Creating a machine as a work of art and making it responsible for developing other works of art is a radical step; it transfers responsibility for creativity to an apparatus. Do such machines have a “soul”? They do indeed develop an autonomous power and produce a work that exists for itself – without, however, ever being able to complete it. The machine and its automated processes lack the power to decide and the possibility to select. The resulting machine-made artworks lack an aspect of finality but nevertheless express a fundamental concession to the sovereignty of the machine and an essential faith in the possibilities of creativity beyond individual action.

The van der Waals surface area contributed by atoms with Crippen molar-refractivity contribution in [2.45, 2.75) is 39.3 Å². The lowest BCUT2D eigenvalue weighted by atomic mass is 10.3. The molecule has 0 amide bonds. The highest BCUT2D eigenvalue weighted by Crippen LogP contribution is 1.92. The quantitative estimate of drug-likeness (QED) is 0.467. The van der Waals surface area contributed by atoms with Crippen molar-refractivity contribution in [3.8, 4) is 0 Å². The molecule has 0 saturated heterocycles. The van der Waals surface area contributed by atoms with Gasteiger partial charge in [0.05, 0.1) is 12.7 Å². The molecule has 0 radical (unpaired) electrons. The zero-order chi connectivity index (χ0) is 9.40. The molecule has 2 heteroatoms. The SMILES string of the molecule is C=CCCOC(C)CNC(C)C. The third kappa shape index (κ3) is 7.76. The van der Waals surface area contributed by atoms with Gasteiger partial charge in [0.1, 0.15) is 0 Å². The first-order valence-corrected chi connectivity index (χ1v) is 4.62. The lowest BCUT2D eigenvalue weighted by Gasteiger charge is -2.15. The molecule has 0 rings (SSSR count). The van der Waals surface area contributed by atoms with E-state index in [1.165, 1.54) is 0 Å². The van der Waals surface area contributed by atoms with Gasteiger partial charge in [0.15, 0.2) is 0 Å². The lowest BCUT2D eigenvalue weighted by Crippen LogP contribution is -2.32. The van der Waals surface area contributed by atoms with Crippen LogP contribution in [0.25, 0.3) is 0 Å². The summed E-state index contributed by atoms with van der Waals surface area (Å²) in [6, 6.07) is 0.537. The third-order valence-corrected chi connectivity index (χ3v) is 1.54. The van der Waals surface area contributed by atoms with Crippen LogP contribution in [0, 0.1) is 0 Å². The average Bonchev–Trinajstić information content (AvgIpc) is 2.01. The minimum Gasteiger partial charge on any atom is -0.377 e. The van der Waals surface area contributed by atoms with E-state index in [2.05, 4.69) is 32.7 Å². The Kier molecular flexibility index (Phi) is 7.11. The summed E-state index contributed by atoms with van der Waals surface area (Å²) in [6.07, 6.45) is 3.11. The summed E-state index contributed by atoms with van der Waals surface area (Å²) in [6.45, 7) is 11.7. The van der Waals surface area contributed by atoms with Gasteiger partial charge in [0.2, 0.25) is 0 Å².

The exhibition Art Machines Machine Art begins in the twentieth century with Jean Tinguely’s oeuvre, which manifests in an extremely original way his effort to come to terms with the machine as an autonomous apparatus of creativity. His Méta-matics, which were exhibited for the first time in 1959 in Paris, and which brought him international renown, are motor-driven drawing machines with which the viewer can produce abstract drawings. The discrepancy between the between the materiality of the Méta-matics and their function of producing art can certain be understood as an ironic commentary on the then dominant faith in technological progress. It also reflects the artistic context of the 1950s: the drawings produced by machine correspond stylistically to Tachist paintings, and hence were a reductio ad absurdum of the notion of gestural abstraction as an immediate expression of an individual artist. This group of works, as a kind of historical core, forms in a sense the basis of the exhibition. It is followed by a selection of works that have one thing in common: the creative act is delegated by the artist to a machine. The latter process only became fully possible after the Second World War, when a generation of young artists arose who broke with one of the most guarded taboos of European art: the idea of the original work of art. The present selection reflects this process in a variety of artistic media such as painting, drawing, sculpture, and video and ends up with what is perhaps the largest “art machine” of all: the World Wide Web.